If you study the shapes of the past, such as the A-line skirt or the circle dress, you will see different approaches to using silhouettes to define the shape of a garment and how they fit the human body. The silhouette you choose may dictate the fabrics you work with and how you fashion them together. Your goal in the design process is to tell a cohesive story through your fabric and silhouette choices.

Don’t force something to work that just won’t. Reevaluate your design
and keep working.

The design process is not finite. You will edit, collaborate, and continue to be inspired until your garment accurately represents your vision.

Developing a Collection

Building a collection is not a linear journey. You may be deciding on fabrics, colors, embroidery ideas; creating samples and swatches; and doing research simultaneously. The only constant within this process is the series of creative choices you will need to make to bring a garment to life. Be flexible with your ideas and let the fabrics, colors, patterns, and trim inspire the next iteration.

Focus your collection to display your point of view.

Working with a team and collaboration

Throughout your career you may have the opportunity to be a part of a design team or lead one of your own. When working with teams, Marc encourages you to bring your research and ideas to the table instead of waiting for direction. Listening is a large part of collaborating effectively. You have to hear what your
teammates are saying in order to provide feedback and push your designs to evolve.

Getting Fired  from Perry Ellis

When Marc was fired from Perry Ellis, he worried that he would never work again. The future for Marc and his business partner, Robert Duffy, was unclear. They were unemployed for an entire year before they were able to muster the energy, ideas, and ambition to start their own company.

Rejuvenating the Louis Vuitton brand

Yves Carcelle, president of Louis Vuitton, asked Marc to create a project that showed what he thought the brand could be beyond luggage and handbags. Marc began his research by exploring the brand’s stores and existing products. He thought about the future of Louis Vuitton, not its past. Marc decided that a womenswear and menswear collection, complete with accessories, jewelry, and shoes, was the right direction. Marc became creative and artistic director of Louis Vuitton in 1997. His main goal was to rejuvenate the Louis Vuitton brand, reshaping it to appeal to a young demographic.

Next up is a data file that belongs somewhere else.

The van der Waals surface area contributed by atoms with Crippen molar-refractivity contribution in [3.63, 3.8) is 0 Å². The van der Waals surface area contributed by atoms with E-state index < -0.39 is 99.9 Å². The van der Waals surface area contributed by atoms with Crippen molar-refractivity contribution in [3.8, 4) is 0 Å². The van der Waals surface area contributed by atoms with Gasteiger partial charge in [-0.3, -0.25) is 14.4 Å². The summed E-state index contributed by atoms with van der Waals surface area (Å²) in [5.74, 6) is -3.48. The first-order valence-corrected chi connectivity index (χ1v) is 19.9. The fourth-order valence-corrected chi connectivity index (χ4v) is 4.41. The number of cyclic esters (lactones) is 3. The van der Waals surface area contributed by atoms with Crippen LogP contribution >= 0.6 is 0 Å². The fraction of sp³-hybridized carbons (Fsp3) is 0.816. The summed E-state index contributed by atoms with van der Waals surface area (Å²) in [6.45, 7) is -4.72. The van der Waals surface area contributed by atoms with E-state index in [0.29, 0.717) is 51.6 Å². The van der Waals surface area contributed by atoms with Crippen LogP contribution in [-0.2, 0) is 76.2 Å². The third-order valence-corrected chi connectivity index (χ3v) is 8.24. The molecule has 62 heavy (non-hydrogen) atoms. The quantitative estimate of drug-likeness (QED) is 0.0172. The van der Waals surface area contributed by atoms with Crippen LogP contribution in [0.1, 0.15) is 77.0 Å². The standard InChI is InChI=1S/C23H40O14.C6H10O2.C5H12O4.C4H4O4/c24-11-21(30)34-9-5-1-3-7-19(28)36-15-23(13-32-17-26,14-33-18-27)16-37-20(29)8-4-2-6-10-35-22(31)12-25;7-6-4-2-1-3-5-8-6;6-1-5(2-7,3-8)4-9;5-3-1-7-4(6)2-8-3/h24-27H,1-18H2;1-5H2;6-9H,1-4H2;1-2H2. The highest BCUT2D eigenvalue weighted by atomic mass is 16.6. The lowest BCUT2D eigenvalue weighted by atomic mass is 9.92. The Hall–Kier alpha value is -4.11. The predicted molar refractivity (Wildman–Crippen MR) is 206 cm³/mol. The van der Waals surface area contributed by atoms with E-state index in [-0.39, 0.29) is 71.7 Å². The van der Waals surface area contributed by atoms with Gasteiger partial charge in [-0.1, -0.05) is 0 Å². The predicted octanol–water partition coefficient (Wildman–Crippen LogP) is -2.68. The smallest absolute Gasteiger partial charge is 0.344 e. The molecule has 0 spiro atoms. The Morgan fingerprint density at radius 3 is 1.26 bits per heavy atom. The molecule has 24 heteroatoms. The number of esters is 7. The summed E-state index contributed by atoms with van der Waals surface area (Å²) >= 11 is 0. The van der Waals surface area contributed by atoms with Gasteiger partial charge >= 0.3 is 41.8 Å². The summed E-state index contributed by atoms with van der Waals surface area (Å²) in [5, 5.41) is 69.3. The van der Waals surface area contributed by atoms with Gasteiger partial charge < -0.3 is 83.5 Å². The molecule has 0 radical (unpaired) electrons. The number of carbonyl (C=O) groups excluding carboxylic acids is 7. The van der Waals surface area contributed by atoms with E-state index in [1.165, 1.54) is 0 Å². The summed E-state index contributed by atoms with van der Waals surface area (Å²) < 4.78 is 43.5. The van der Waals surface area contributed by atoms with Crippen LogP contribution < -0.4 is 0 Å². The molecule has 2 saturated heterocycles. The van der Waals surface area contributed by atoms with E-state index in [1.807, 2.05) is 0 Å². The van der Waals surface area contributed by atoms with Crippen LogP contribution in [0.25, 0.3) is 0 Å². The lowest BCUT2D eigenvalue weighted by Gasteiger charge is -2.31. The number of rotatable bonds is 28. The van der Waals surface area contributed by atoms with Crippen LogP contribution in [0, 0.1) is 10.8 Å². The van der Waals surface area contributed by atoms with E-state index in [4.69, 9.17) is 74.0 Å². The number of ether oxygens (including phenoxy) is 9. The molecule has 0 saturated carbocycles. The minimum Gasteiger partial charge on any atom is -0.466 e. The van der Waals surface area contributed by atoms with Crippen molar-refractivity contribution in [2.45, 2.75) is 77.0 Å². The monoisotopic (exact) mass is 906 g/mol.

Surviving the fashion industry

Your goal at the beginning of your career is to gain as much experience as you can. Ask questions, reach out to collaborators, and seek out mentors. Look for internships to get closer to the products you want to create and the customers you hope to serve. If you surround yourself with people who share your excitement and drive, you will push each other to create better products. And most people want to be around others who are excited about what they’re doing.

Search for inspiration in magazines, images online, fabrics, and conversations with people whose style you love. Use social media to spot trends within your
network and follow the content that aligns most closely with your passion.

Recommended Tools

Recommended Resources

  • Helen Joseph Armstrong, Patternmaking for Fashion Design, PHI, 2009.
  • Gail Baugh, The Fashion Designer’s Textile Directory: A Guide to Fabrics’ Properties, Characteristics, and Garment-Design Potential, Barron’s Educational Series, 2011.
  • Jay Calderin and Laura Volpintesta, The Fashion Design Reference & Specification Book: Everything Fashion Designers Need to Know Every Day, Rockport, 2013.
  • Mary Gehlhar, The Fashion Designer Survival Guide: Start and Run Your Own Fashion Business (Revised and Expanded Edition), Kaplan, 2008.
  • John Hopkins, Fashion Design: The Complete Guide, AVA, 2012.
  • Pamela Golbin, Louis Vuitton/Marc Jacobs, Exhibition catalog published in association with the Musée des Arts Décoratifs, Paris, Rizzoli, 2012.
  • Reader’s Digest’s New Complete Guide to Sewing: Step-by-Step Techniques for Making Clothes and Home Accessories
  • Derek Ridger, We’re Desperate: The Punk Rock Photography of Jim Jocoy, powerHouse Books, 2002.
  • Paul Gorman, Mr. Freedom: Tommy Roberts: British Design Hero, Adelita, 2012.
  • Vintage issues of Stitchcraft and Vogue Knitting.
  • Issues of Vogue Italia, Vogue UK, and ELLE from the 1970s, 1980s, and 1990s
  • Elinor and Colin Renfrew’s Developing a Fashion Collection